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  1. Vernon P. Wagner
    12 July 2013 @ 6:53 pm

    Biblical tales abound with examples of demonic 'miracles.'  When Moses was in Egypt, everyone's staff became a snake.  Present day magicians are admitted masters of illusion.  Fooling the public in this manner is not new.

    • Mark Gutman
      12 July 2013 @ 10:35 pm

      The issue in the article is not miracles.  The question is, How willing are we to hear two sides of an issue, to weigh pros and cons?  When we're approaching a new issue, we may be open to either of two sides, but when we have become comfortable with one position, it becomes harder to bother with letting a differing position take our time or mental effort.

      • Vernon P. Wagner
        13 July 2013 @ 6:29 am

        Yes, but it contains the requisites for Vatican sanctioned sainthood…miracles.  My personal beliefs reject a declaration of sainthood by ANY earthly organization.  Most of the major cities in Alta & Baja California were named for Catholic 'saints.'  A review of their lives, however, reveals much unsaintly behavior.  San Juan Capistrano gained sainthood for having run the Inquisition in Toledo where he managed to burn over 50,000 Moors & Jews at the stake.

  2. William Noel
    13 July 2013 @ 1:26 am

    OK, so you're contented and relaxed.  Are you empowered?  Are you seeing God working through you in power that is beyond human ability?  If not, your reason for feeling contented may be an illusion.  Could it be that there is something left that you need to study?   

    • Bugs-Larry Boshell
      13 July 2013 @ 7:11 pm

      More study, more prayer, more meditation, more everything. Sorry, Noel, that is the placebo offered by true believers to solve every entellectual enterprise.

      • William Noel
        14 July 2013 @ 7:19 pm

        Please explain more clearly.  I'm not understanding your point.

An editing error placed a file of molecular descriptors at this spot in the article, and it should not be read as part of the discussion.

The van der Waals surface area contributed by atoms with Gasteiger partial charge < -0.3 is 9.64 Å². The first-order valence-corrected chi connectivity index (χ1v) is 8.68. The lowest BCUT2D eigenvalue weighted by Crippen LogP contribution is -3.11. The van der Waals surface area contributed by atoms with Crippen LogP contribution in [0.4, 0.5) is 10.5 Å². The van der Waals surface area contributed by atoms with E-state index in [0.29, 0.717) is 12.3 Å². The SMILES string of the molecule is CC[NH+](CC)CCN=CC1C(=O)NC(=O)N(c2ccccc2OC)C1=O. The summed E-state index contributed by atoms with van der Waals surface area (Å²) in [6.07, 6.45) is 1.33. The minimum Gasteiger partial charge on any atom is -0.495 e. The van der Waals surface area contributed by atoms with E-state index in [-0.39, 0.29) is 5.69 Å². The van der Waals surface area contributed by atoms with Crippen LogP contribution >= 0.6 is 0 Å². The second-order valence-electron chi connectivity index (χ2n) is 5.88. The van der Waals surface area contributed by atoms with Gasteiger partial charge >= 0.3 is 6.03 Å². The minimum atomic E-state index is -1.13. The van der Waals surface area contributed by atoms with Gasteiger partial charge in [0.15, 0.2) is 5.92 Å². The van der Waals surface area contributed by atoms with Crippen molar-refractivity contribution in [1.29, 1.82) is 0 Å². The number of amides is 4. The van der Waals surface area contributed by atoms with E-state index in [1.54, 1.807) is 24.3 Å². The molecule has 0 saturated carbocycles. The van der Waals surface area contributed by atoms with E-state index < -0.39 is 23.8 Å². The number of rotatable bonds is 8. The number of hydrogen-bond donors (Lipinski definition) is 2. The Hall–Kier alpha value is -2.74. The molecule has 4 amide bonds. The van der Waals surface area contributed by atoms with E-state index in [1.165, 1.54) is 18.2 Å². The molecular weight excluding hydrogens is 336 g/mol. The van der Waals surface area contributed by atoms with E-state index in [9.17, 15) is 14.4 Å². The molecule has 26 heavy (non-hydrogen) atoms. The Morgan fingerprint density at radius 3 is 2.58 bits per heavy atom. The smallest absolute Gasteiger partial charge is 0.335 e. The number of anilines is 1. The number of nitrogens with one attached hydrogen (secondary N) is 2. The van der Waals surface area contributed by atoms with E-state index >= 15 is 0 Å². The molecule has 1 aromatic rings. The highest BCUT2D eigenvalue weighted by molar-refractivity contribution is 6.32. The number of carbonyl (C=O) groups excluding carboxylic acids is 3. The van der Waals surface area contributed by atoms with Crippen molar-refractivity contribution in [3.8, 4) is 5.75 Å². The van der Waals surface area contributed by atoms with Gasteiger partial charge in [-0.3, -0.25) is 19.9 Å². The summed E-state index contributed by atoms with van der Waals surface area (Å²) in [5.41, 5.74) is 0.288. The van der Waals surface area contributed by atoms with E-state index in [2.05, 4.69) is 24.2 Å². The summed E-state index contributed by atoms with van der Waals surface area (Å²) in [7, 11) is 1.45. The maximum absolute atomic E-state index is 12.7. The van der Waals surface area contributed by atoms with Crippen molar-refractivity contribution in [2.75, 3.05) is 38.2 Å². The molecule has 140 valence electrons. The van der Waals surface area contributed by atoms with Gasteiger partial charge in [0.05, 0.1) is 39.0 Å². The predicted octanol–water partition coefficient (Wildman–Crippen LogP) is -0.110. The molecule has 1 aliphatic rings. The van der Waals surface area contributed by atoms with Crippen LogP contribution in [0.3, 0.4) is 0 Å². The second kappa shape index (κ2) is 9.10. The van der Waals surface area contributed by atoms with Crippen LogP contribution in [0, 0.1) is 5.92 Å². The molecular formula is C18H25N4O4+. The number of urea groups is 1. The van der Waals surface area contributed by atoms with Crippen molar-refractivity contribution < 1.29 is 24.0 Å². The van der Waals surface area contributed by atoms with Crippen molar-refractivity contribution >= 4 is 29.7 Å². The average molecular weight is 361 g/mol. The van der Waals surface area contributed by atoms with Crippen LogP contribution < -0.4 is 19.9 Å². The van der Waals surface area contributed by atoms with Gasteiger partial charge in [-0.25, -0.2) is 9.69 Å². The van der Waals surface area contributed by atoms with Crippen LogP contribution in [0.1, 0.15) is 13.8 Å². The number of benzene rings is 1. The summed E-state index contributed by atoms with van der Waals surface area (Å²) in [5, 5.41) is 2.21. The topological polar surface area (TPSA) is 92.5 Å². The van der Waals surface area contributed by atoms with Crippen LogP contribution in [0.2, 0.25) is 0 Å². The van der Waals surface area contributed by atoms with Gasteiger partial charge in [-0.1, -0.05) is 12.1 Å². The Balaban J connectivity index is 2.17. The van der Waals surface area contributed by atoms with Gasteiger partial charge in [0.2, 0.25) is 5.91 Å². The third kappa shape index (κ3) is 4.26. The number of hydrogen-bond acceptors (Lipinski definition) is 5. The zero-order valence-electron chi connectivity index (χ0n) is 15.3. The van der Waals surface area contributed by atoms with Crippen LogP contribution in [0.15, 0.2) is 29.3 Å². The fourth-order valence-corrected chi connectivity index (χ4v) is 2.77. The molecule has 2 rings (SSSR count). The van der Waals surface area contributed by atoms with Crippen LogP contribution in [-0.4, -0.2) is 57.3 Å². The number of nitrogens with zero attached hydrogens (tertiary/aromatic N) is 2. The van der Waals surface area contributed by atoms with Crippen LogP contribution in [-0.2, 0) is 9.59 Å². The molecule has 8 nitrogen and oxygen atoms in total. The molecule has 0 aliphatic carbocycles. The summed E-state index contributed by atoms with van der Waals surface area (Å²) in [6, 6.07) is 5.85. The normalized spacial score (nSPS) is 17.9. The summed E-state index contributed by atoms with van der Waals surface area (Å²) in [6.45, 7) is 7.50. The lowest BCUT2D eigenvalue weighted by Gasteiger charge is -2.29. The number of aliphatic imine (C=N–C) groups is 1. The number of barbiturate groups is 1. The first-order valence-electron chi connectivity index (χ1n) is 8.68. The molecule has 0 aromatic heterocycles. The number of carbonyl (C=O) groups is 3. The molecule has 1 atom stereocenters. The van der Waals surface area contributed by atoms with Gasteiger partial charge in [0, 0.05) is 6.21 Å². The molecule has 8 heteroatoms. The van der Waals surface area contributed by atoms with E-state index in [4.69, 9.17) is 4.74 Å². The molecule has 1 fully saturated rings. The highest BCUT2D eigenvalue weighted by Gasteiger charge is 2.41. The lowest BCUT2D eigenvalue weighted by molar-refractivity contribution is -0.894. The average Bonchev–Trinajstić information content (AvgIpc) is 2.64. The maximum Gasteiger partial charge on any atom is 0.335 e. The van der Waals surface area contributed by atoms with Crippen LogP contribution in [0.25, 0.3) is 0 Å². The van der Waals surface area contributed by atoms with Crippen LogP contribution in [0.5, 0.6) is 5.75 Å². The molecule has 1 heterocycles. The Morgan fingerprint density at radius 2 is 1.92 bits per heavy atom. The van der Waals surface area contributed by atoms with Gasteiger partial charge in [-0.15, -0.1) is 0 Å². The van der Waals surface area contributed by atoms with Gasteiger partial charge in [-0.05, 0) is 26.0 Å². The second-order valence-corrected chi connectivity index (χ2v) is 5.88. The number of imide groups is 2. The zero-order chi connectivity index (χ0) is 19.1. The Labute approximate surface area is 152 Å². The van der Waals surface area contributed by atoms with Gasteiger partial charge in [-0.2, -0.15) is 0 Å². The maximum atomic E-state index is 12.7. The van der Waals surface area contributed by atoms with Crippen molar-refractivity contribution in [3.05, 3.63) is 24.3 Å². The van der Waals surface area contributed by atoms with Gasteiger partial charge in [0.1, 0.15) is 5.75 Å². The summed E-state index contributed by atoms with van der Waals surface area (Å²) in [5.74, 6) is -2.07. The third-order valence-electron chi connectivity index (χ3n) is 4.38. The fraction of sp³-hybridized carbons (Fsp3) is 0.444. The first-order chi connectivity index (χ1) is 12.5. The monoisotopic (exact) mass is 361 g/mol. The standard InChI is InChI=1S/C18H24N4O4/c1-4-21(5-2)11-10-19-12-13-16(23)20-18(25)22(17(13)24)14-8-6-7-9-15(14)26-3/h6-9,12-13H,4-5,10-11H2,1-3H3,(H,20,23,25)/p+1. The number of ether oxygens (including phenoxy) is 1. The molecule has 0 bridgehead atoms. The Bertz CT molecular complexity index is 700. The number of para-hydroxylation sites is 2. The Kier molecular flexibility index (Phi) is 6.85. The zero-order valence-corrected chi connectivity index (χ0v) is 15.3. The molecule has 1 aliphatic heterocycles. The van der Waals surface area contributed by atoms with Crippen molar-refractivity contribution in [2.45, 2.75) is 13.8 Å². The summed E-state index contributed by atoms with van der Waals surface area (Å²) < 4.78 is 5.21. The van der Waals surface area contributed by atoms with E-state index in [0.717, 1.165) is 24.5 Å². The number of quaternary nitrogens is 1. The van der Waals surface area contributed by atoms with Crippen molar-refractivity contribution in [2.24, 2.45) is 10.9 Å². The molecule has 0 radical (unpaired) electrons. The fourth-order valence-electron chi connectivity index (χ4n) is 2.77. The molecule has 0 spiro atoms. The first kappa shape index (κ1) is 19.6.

3. Vernon P. Wagner
    13 July 2013 @ 8:31 pm

    The 'truth' is not an absolute…it's a quest.

  4. Elaine Nelson
    13 July 2013 @ 9:45 pm

    Truth is a GOAL, never reached, but always sought.

  5. Truth Seeker
    13 July 2013 @ 11:17 pm

    Within the SDA church there are settled matters such as the seventh day Sabbath, e.g. However, that does not mean we should not investgate for ourselves to understand the doctrine more fully. If is is a settled doctrine it seems to me subversive to try and find fault with it since so often we can find what we are looking for somewhere in the haystack.

    We could well find weaknesses in our understanding of fixed and settled doctrine and seek to strengthen our understanding; that makes sense to me.

  6. earl calahan
    13 July 2013 @ 11:36 pm

    Settled doctrines, sounds like "tradition", which is the whip used against the RC church. "Good enough for great, great, grandpa, its good enough for me". This position i believe, closes the mind to deeper study & interpretive value, and negates the possibility of any God given latter day prophecy.

    • Vernon P. Wagner
      14 July 2013 @ 4:03 am

      Agreed, Earl.  The term 'tradition' has no place in an objective search for enlightenment.  Unless tradition can be evaluated, and set aside, progress is stifled.  Early SDAs picked, and chose which Mosaic Laws to keep, and rejected the rest.  Inasmuch as the term 'heretic' means one who chooses, we may imagine how Jews feel about Christians who pick their 'traditions' apart.